A double sunrise was always lovely. [...] He seized her to him. "Damnation, though, let's try!" (432)JUDAS PRIEST:
"Judas priest, sweetheart, how could I not?" (428)Does anyone swear by Judas in English anymore? Criminy. And the infodumps under stress, the archaisms, the stammers, the stock Apollonian alien primitive, the stock Rousseau noble savage primitive, yet another attempt to write "the ethnic woman", yet another adultery-tainted-marriage-and-reconciliation to drive the characters... I could go on. It was amazing how many Anderson-specific tics this story crammed into 32 pages. At least Anderson didn't use the story as a platform for his libertarianism -- perhaps out of respect for Ellison, who is a passionate liberal -- although there is mention of a "reindoctrination hospice" used by a statist Danubian Federation. Continuing on with the experiment, I examined his novels' closing epiphanies. Anderson's tics are highlighted, my judgment call. I'll start off with Brain Wave, 1953, one of his first novels. It's early Anderson, yet it's generally regarded as one of his best works. Yet, two pages before the end, we find:
"We will not be gods, or even guides. But we will -- some of us -- be givers of opportunity. We will see that evil does not flourish too strongly, and that hope and chance happen when they are most needed, to all those millions of sentient creatures who live and love and fight and laugh and weep and die, just as man once did. No, we will not be embodied Fate; but perhaps we can be Luck. And even Love."And people act as if this stuff was only found in The Avatar, which is almost universally regarded as one of Anderson's worst books. No, it's right there from the beginning. It's simply not being mouthed by The Avatar's infamous stage-Irish folk-singing swingerette character. We move to 1965's The Corridors of Time. It's still one of my favorite Anderson novels (one I didn't sell), a response to both Robert Graves' Seven Days in New Crete / Watch the North Wind Rise and Fritz Leiber's The Big Time, both very good books in their own right. But even here:
In the end it would all go down, before the cruel age of iron. Yet a thousand fortunate years were no small achievement; and the spirit that brought them forth would endure. Through every century to come, the forgotten truth that men had once known generations of gladness must abide and subtly work. Those who built the ultimate tomorrow might well come back to the realm Lynx founded, and learn. "Auri," Lockridge whispered, "be with me. Help me." "Always," she said.I'm going to skip The Avatar and also The One With the Anti-Hippie Dictionary as being too easy. But here's Orion Shall Rise, from 1983:
"Whoa, now," Ronica protested. "Oh, not in hour-to-hour existence," Plik said. "That's as full as always of grubbiness, conflict, connivance, short-sightedness, greed, stupidity, laziness, waste, every charming usual human quality at play. But... you have mana, you two, and it will not let you go, no, not even after you are dead. I hope for your sakes you can resist the appeal, and the urge, to set the time a little more nearly right. My hopefulness, though, is very small." He pondered before he finished: "Unless -- by blazing the trails beyond Earth, you can beget and nourish an entire myth unfelt in the past, that will live on in the lives of your children's children's children... come back in a thousand years, part the weeds on my grave, give my bones a shake, and tell me." "Hm." Pain dwelt in Iern's grin. "How? We'll scarcely be in shape ourselves to do that." "Wrong," Plik answered. "For better or worse, your two spirits will walk crowned through the whole cycle to come -- and, it may well be, the ages to follow." "We're only us!" the woman cried as if struck.No comment.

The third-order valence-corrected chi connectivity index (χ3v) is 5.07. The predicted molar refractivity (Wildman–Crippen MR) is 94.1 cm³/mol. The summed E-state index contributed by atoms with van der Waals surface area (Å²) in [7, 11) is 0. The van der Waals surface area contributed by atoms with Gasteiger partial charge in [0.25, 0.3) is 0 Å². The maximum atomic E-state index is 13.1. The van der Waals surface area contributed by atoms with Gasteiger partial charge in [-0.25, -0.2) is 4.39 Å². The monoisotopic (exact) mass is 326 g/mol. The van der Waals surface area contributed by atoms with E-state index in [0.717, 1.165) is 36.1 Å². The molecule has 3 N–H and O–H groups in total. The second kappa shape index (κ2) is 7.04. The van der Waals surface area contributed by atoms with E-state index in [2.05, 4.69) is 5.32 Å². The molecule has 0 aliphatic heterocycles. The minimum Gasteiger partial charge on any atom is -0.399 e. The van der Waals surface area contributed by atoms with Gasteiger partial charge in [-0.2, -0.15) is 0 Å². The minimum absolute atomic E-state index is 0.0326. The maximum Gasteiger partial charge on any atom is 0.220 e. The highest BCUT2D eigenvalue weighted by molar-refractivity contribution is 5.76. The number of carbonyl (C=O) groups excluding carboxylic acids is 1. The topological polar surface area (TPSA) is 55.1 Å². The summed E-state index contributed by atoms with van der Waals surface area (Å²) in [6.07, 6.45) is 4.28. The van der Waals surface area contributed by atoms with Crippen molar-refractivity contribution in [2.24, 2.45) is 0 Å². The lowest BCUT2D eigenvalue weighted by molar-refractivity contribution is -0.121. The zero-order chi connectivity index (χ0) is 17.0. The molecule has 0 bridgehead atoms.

"Is anyone only ever human?" "I don't know," Iern said awkwardly. "I just know that at journey's end Ronica and I will someday slip off to Terai's house, and tell them there about him, our trail-friend. Not to forget, not to forget." He held out his glass. "Pour, will you, Plik?" Raising it filled: "Here, while he can, here's to Terai... Wairoa... Vanna Uangovna... yes, Mikli, Jovain, everybody -- We remember. Do you hear? We remember." His free hand sought Ronica's. Rims clinked threefold. Wind quickened. A whale surfaced. The ship bore onward, in quest of the Southern Cross.I am surprised he didn't have the whale broach. Do you hear me, Spock? I remember! And now we move to late Anderson, 1989's The Boat of a Million Years: